ethical and sustainable fashion - emotional sustainability

I remember buying this bracelet from a small little shop with my mum.  It was nothing special in the moment, but she treated me to it and it always reminds me of that day. 

There are also those items that one day you might want to pass onto your children (just like my mum did with that ring). If you buy something of value and quality, it’s more likely to last longer, meaning you can pass it on in the future. Buying an expensive watch which will last several years, gives you that option to then pass it on to your child. “But it will probably be broken by then” I hear you say… repairs are an option, which is exactly why DIY fashion is promoted as sustainable.

For me, I’m clinging on to my first pair of Dr Martens. It sounds ridiculous, but yes, one day I hope that I can pass them on. They’ll remind me of a time in my life and how much I treasured them, and because I know they are of a certain quality (okay, not necessarily of an ethical and environmentally friendly quality), I know that they are going to last just that bit longer and I know that they can carry on being sustainable for much longer than a pair of shoes I could buy some time in the future. They were second hand, they’re being sustained, they can be repaired, and they will be passed on again. It’s a much more beneficial cycle than that of something new and temporary… which brings me to the idea of the sustainable fashion industry as a whole…

ethical and sustainable fashion - emotional sustainability

This silver necklace used to also be my mum’s and I hold it very close to my heart (a pun which was very much intended).

Sustainable fashion is about stepping out of the profitable cycle of fast fashion, and stepping into the cycle of clothes and items that last longer than the trend they were produced for. Fast fashion is all about trends and keeping things ticking along. To quote a line from ‘Stitched Up by Tansy Hoskins‘ (that I will be reviewing soon) – “It is a commodity cycle of newness that makes clothes go out-of-date and keeps retailers in business.”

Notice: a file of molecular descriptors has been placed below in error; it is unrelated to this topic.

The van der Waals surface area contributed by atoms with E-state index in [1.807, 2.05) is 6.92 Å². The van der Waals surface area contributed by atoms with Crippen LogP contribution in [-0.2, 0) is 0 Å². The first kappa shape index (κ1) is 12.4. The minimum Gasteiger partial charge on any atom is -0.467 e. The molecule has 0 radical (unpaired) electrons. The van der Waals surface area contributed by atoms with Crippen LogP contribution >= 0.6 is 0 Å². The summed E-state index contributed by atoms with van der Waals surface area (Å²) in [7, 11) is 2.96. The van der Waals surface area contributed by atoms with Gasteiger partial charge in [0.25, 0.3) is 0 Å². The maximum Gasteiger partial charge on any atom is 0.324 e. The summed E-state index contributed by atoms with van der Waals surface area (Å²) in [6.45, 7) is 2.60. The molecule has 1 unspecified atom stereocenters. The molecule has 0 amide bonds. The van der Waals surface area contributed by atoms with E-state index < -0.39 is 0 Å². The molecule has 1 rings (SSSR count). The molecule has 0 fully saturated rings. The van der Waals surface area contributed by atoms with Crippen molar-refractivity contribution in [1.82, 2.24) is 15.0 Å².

Sustainable fashion has no sell-by-date or best-before label. It lasts. Buying a product which is made of higher quality fabrics and has been crafted in a way that not only prolongs the item, but prolongs the wellbeing of the earth, is going to be so much more beneficial to everyone (and the children that it gets passed on to).

The idea and meaning behind what a sustainable item is doing, brings us back to sentimentality. If consumers start to be aware of where their clothes are being made and by whom, they’ll start to appreciate their items and will stop seeing them as disposable items. We all need to start seeing our clothes and fashion as a whole as something that lasts longer than one season and a few weeks on a rack. If a moment can keep us clinging on for years, then the stories and effects of what we’re buying should be able to, too.

What’s one item you’re sustaining for sentimental reasons? Have you bought anything specifically sustainable recently? Let me know in the comments!


I hope you’ve been liking my posts recently. I feel like I’m back in the blogging game and really know where I’m going with it. I also hope you liked these pictures in this post! I’ve discovered that I’m in love with ‘Scanography‘ (the art of using a scanner as your camera) and I absolutely love the look and feel of them. I’ll talk to you soon!

Lots of Love… Tolly Dolly Posh xx

You Might Also Like